Secrets can be buried, but bones can speak… When Michael (Digger) Digson is recruited into DS Chilman’s new plain clothes squad in the small Caribbean island of Camaho he brings his own mission to discover who amongst a renegade police squad killed his mother in a political demonstration.
Sent to London to train in forensics, Digger becomes enmeshed in Chilman’s obsession with a cold case – the disappearance of a young man whose mother is sure has been murdered. But along with his new skill in forensics, Digger makes rich use of the cultural knowledge he has gained from the Fire Baptist grandmother who brought him up, another kind of reader of bones. And when the enigmatic Miss K. Stanislaus, another of Chilman’s recruits, joins him on the case, Digger finds that his science is more than outmatched by her observational skills. Together, they find themselves dragged into a world of secrets, disappearances and danger that demands every ounce of their brains, persistence and courage to survive.
Jacob Ross brings the best traditions of crime fiction to the Caribbean novel with a fast-moving narrative, richly observed characters, a powerful evocation of place and a denouement that will leave readers breathless. Along the way, The Bone Readers has much to say about power, wilful amnesia and the need for truth. In Digger and Miss Stanislaus, The Bone Readers introduces characters to rival Leonardo Padura’s Cuban detective, Mario Conde, and Timothy Williams’ Anne Marie Laveaud.
So, this book was announced as the winner of the Jhalak Prize last night and soI knew it was definitely time to read it. It’s a crime fiction novel which is a genre I rarely ever touch as I’m not a huge fan of it, however, this novel is just wonderful and I’m definitely going to pay more attention to crime novels in the future!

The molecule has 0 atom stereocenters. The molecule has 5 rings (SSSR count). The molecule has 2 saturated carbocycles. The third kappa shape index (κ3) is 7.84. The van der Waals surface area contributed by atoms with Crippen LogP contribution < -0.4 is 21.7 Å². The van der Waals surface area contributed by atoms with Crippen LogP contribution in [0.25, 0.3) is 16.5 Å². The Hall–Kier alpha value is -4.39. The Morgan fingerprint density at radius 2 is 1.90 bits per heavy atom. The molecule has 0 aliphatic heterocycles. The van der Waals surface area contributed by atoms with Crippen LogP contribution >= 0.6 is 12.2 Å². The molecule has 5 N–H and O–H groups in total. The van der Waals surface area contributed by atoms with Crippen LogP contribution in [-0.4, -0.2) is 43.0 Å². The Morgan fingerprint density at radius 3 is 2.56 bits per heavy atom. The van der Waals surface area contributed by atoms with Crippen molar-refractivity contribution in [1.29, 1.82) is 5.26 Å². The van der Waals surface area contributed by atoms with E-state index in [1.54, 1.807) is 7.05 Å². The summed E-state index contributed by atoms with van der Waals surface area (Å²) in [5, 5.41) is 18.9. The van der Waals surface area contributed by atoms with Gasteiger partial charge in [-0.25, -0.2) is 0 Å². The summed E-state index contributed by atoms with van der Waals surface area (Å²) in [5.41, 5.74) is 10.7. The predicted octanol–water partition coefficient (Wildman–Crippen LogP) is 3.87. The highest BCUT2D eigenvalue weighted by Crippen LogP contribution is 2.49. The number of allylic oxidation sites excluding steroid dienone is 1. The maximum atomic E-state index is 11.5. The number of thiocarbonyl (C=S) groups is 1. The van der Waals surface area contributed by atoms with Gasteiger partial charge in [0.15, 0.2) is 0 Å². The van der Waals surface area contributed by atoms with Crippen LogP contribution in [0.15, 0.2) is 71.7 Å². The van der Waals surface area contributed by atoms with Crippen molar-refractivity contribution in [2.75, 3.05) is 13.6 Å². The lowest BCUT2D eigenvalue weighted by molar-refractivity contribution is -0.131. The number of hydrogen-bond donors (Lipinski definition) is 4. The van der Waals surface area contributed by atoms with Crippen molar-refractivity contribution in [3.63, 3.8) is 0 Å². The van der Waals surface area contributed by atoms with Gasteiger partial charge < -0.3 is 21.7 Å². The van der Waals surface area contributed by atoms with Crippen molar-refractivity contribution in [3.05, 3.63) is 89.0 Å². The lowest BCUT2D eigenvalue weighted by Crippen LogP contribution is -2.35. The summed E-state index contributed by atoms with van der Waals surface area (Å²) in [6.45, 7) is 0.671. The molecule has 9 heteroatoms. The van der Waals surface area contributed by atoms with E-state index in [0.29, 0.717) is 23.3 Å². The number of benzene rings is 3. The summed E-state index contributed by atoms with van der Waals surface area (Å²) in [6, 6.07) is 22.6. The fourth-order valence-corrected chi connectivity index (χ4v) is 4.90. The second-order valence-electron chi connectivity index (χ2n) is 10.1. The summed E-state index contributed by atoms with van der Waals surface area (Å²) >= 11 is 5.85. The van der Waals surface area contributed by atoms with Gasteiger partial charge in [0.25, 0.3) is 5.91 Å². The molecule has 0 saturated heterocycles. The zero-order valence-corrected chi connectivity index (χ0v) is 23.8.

As it’s a crime novel, I can’t say too much about the plot because that will spoil all the fun of the secrets and reveals as you read through. The characters are all fantastic and very well fleshed out and I really enjoyed the interactions between them all. The book is set on the fictional island of Camaho in the Caribbean which is based on Grenada, the author’s home. Because of this, it’s showing us a very gritty, realistic view of life on the island and doesn’t hold back from criticising certain traditions. One thing that I absolutely adored about the novel was that the characters spoke in their own language and it’s not adapted to Standard English. Although this may make it harder for some readers to understand (particularly those who do not speak English as a first language), I felt it really helped add to the immersion of the novel and I personally adore it when authors write dialogue the way it would be spoken by the characters.
I found the authors writing absolutely beautiful and I’m very excited to hear that this is the first in a planned quartet as I look forward to reading more about these characters and I really enjoyed the reveals as they worked on their case as I was kept in constant suspense and constantly surprised. This book has definitely both made me want to read more of his work, and made me want to read more crime fiction.
I would highly recommend this novel and I can definitely see why it was chosen as the very first winner of the Jhalak Prize – something which it definitely, definitely deserves. It’s so hard to put down that I read it in just two sittings (and I only stopped the first time because I had to go eat!)